Humans tend to mystify things for which they have no logical explanations. Before we knew about the various elements and atoms, philosophers would suggest theories for why life existed the way it does – take for example Empedocles’ theory that love and strife are in constant conflict which leads to change in the world.
When one takes a biological perspective on the matter, they can find that the answer lies not within the field of mystery and religion.
The biggest questions in life are never so complicated. No such thing as ‘mystery’ exists. What would that consist of? Currently, I would argue that everything that exists must have a source of origin — there is an explanation for everything.
What would God consist of?
My suggestion is that consciousness exists simply because cells exist. Cells communicate to each other and form a greater whole.
Groups of cells are ‘conscious’ of each other.
The world is very simple. It is built on basic ‘building blocks’, which form more complex systems as they combine. Atoms, which are the elements, form cells and organelles, which form groups of cells and organisms.
Maybe the answer to consciousness lies with the idea of ‘emergent properties’. Like bacteria in a biofilm, a greater property arises when various cells come together.
The bacteria communicate with each other through chemical messengers, and are thus colluding to act as one organism.
Would an organism without a brain have a consciousness? Maybe we have to redefine our definition of a consciousness.
Maybe one could argue that a plant doesn’t have a higher consciousness because it doesn’t have a way to process the incoming information in a single center.
Though a plant responds to different stimuli by making plant hormones like auxins, it doesn’t really have a central nervous system. Though it acts as one organism, the incoming information is scattered — unconnected. If you cut the leaf of a plant, it doesn’t scream in pain because the information is not transmitted to a central nervous system which would cause every part of it to react in some way, immediately after the cut.
Is consciousness the ability to think? Even though bacteria are ‘conscious’ of each other in a biofilm, maybe they don’t have consciousness as we think of it.
Philosophers through the ages have argued this.
I think, therefore I am.
Or, another argument: humans are different from all other organisms because we have the ability to reason — referred to as logos.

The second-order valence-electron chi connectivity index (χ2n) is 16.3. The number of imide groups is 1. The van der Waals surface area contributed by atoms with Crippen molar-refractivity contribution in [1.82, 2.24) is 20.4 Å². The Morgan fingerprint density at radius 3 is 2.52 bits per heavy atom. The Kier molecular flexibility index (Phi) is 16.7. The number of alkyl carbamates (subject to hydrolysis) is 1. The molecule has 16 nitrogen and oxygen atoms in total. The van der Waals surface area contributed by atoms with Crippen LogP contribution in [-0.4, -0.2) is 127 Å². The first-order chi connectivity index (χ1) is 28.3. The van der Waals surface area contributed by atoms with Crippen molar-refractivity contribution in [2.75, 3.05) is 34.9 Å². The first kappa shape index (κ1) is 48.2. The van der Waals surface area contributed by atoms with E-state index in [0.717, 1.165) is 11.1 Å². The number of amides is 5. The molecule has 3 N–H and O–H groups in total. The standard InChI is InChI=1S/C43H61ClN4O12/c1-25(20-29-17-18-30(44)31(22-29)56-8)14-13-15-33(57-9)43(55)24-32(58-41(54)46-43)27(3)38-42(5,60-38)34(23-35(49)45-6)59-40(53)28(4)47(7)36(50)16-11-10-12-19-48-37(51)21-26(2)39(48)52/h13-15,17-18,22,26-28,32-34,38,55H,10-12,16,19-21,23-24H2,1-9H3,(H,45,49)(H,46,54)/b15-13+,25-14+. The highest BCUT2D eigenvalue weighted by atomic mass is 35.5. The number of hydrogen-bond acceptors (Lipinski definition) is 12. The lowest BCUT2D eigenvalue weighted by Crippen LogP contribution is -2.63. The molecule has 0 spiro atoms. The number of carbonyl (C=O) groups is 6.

What is thinking?
My definition for thinking would be that it is the ability to process information, in a processing center, like in a brain. It is the ability to reason, and not only humans possess it. Cats, birds, ants, — they all have a brain! I would argue that an ant may not have a similar capacity for thinking as humans, as their brains are much much smaller than a human brain.
Now this discussion is driven to another important consideration: will artificial intelligence have a consciousness? I think yes — since it will have an awareness of all the different parts of itself.
If colluding cells are conscious of each other, then maybe those organisms with a brain just have a much different consciousness — they can operate on a different level as they have control over a much larger area of themselves. Human beings might be more conscious than plants in general because we can process information in a specialized centre meant for processing incoming information to all our cells, and we have senses, such as pain sensors!
Perhaps somewhere more developed beings are even more conscious than those on planet Earth and can control their bodies in more refined ways.
Isn’t it fascinating that we all have a genetic code? It’s really as simple as that. We have been coded into being.
One of my favorite biological discoveries has been the discovery of hormones called cyclins. Cyclins control the cell cycle. It’s fascinating that cells know exactly what to do because they are directed by hormones. Hormones are proteins, which are macromolecules made up of smaller units made up of atoms. The hormones then interact with other molecules, maybe activating a protein which will restrict or promote the transcription of certain genes on DNA. All of this happens because of the interaction between particles, not because of some ‘vital force’ as may have been claimed prior to Louis Pasteur’s experiments in the 19th century. There really seems to be a simple answer to everything, and so far it would seem to me that no mystic forces like ‘vitality’ exist.
Perhaps I will be proved wrong in the long-run, perhaps we will find that ‘vital forces’ are in fact the basis for all of science, who knows! Maybe the study of physics in the summer will change my worldview. I am completely, entirely open to any new ways of thinking — constant change in ideas is how science works after all, isn’t it?
But I really do love the simplistic beauty of life.
To end this article, I’ll leave you with a beautiful 3D image of DNA. It’s just beautiful — so elegant and so simple.